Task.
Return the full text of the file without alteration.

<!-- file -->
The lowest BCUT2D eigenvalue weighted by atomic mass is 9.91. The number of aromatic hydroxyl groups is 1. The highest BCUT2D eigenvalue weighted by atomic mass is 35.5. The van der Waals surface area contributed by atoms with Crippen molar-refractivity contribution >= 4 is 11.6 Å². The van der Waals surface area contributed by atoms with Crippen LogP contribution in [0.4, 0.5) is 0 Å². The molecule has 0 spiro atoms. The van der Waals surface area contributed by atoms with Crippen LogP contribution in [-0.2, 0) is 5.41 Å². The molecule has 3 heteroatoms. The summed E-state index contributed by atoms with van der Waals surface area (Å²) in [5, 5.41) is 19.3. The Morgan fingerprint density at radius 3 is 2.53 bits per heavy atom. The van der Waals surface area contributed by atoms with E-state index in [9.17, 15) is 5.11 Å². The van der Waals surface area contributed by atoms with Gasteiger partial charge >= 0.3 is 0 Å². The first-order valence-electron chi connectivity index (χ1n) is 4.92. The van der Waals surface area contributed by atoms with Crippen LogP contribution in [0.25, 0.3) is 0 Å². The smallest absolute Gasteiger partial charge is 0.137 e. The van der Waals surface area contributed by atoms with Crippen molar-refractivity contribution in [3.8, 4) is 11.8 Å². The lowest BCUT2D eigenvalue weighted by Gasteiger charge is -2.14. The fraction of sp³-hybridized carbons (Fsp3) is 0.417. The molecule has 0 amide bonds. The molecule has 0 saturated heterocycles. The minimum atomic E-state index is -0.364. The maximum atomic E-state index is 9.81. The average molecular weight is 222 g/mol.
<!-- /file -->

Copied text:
The lowest BCUT2D eigenvalue weighted by atomic mass is 9.91. The number of aromatic hydroxyl groups is 1. The highest BCUT2D eigenvalue weighted by atomic mass is 35.5. The van der Waals surface area contributed by atoms with Crippen molar-refractivity contribution >= 4 is 11.6 Å². The van der Waals surface area contributed by atoms with Crippen LogP contribution in [0.4, 0.5) is 0 Å². The molecule has 0 spiro atoms. The van der Waals surface area contributed by atoms with Crippen LogP contribution in [-0.2, 0) is 5.41 Å². The molecule has 3 heteroatoms. The summed E-state index contributed by atoms with van der Waals surface area (Å²) in [5, 5.41) is 19.3. The Morgan fingerprint density at radius 3 is 2.53 bits per heavy atom. The van der Waals surface area contributed by atoms with E-state index in [9.17, 15) is 5.11 Å². The van der Waals surface area contributed by atoms with Gasteiger partial charge >= 0.3 is 0 Å². The first-order valence-electron chi connectivity index (χ1n) is 4.92. The van der Waals surface area contributed by atoms with Crippen LogP contribution in [0.25, 0.3) is 0 Å². The smallest absolute Gasteiger partial charge is 0.137 e. The van der Waals surface area contributed by atoms with Crippen molar-refractivity contribution in [3.8, 4) is 11.8 Å². The lowest BCUT2D eigenvalue weighted by Gasteiger charge is -2.14. The fraction of sp³-hybridized carbons (Fsp3) is 0.417. The molecule has 0 amide bonds. The molecule has 0 saturated heterocycles. The minimum atomic E-state index is -0.364. The maximum atomic E-state index is 9.81. The average molecular weight is 222 g/mol.